1987 Kestrel 4000
This Kestrel 4000 was the road bike star of 1987, gracing the covers of every cycling magazine (and quite a few technology magazines) that hit the newstands.
Kestrel was really the first company to take full advantage of the carbon fiber material. Carbon had been used previously, but in the traditional round tubing shapes and lugged style contruction familiar to bike brands that were used to steel and aluminum bike building. Kestrel designer Brent Trimble started with a clean sheet of paper. The graceful, flowing lines of the carbon monocoque construction looked cutting edge. Cables were routed inside the frame for a smooth finish. The aerodynamic cutout for the rear wheel was ahead of the curve (so to speak), and it just seemed so fast.
The parts show off some other great fads and innovations from the era. There’s a Selle San Marco Concor saddle in the perforated white leather (can’t remember if the perforation was awesome because it made the saddle lighter or if it was a comfort thing). We have the bike equipped with first generation Look pedals, which I think were the PP65 model, sometimes called “sport” pedals and really the first commercially successful ski-binding type pedals. The Matrix rims are “aero” shaped instead of box-shaped, a design style that is evident on so many racing wheels today. On the front end we have the leather-wrapped Modolo handlebars, which were the first bars to have the flat “anatomical” section in the drops.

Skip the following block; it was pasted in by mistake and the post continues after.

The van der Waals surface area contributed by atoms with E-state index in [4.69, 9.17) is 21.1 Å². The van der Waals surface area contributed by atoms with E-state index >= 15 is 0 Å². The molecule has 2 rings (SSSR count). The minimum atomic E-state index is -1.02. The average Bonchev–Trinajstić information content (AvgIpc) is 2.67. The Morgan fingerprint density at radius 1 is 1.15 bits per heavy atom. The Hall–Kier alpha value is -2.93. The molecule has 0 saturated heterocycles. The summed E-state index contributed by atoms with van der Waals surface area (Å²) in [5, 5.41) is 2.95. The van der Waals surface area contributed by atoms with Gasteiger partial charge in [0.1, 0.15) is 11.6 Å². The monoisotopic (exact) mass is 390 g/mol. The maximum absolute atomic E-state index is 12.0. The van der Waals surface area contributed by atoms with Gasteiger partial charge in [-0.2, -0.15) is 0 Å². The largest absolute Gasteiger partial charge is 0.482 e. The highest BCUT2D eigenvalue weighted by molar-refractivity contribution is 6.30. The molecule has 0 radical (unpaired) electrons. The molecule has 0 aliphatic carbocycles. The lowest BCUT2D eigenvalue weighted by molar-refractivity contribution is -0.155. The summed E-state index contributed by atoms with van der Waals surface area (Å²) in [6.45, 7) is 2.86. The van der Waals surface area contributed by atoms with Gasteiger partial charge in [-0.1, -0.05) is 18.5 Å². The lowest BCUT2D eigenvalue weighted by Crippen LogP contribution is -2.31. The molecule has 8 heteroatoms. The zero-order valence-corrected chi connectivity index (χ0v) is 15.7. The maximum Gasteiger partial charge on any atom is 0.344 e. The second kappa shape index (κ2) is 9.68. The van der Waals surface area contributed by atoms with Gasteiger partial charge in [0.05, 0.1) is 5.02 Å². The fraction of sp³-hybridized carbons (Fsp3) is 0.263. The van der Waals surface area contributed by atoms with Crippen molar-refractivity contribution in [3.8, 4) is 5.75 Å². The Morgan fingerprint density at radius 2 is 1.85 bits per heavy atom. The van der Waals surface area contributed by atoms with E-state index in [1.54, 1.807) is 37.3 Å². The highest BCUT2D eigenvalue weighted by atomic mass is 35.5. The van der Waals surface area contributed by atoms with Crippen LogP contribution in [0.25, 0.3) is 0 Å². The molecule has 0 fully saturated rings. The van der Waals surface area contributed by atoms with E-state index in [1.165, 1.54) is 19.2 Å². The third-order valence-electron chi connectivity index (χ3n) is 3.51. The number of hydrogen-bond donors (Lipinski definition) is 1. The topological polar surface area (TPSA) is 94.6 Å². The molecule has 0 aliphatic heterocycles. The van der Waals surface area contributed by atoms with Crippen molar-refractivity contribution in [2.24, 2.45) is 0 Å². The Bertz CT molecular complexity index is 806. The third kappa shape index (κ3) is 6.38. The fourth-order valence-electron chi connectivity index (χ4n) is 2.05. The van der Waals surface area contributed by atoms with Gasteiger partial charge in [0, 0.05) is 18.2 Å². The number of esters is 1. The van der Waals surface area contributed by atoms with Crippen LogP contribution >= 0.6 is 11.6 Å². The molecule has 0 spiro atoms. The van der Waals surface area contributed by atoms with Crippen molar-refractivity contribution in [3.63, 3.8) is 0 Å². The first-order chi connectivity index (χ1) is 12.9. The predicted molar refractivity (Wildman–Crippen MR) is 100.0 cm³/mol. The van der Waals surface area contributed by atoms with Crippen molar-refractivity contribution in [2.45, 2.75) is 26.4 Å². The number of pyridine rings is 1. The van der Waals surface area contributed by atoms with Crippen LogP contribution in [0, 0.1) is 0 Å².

With futuristic style to spare, you would have looked like you just pulled this bike off of the roof of your Delorean time machine as you lined up at your local category four road race. The only items needed to complete the effect would be a lycra-covered Giro Prolight and some neon green Oakley sunglasses…